Further to my post about the death of Dave Brubeck, here's an extra angle on his life from Val Wilmer in the Guardian:
Dave Brubeck played a useful role in the fight against US segregation in the 1950s and 60s. The years of his greatest popularity coincided with growing activism in the cause of civil rights, and at the time the quartet's bassist was Gene Wright, an African American. A genial figure with a big sound and powerful presence, Wright had an impressive track record... but his presence was not welcome in the southern states.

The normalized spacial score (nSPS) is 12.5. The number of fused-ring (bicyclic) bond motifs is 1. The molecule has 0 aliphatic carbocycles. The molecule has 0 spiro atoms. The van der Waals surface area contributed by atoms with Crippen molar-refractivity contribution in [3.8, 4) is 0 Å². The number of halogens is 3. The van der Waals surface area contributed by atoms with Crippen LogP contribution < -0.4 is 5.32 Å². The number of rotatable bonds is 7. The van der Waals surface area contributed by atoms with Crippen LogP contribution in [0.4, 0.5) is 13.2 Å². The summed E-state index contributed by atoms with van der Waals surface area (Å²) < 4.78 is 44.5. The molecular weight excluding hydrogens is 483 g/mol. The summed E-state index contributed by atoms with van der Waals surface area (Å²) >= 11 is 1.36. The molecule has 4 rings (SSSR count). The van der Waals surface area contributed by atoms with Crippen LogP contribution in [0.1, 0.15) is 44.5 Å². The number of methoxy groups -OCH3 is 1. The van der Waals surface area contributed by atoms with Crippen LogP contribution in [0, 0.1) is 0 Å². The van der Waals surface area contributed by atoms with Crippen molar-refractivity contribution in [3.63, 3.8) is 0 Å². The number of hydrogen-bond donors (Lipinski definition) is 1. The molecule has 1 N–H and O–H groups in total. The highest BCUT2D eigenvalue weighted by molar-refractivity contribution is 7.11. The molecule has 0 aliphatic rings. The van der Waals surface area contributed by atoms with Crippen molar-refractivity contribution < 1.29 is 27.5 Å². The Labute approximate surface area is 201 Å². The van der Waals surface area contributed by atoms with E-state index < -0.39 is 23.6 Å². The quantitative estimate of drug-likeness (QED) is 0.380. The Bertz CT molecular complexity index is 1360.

Concert and college promoters told the pianist to leave Wright behind, but Brubeck refused. He insisted that Wright share the same facilities as the other musicians, wherever they worked, and would not perform for segregated audiences. Brubeck's stand was well-known... He was admired for his principles in the jazz world, just as Benny Goodman had been in the 1930s when he, too, defied convention and employed black musicians.
For Brubeck, it didn't matter that Gene Wright was black; he was the bassist in the group, a jazz musician, and his colour wasn't relevant. (For a different view of moral relevance, see this.)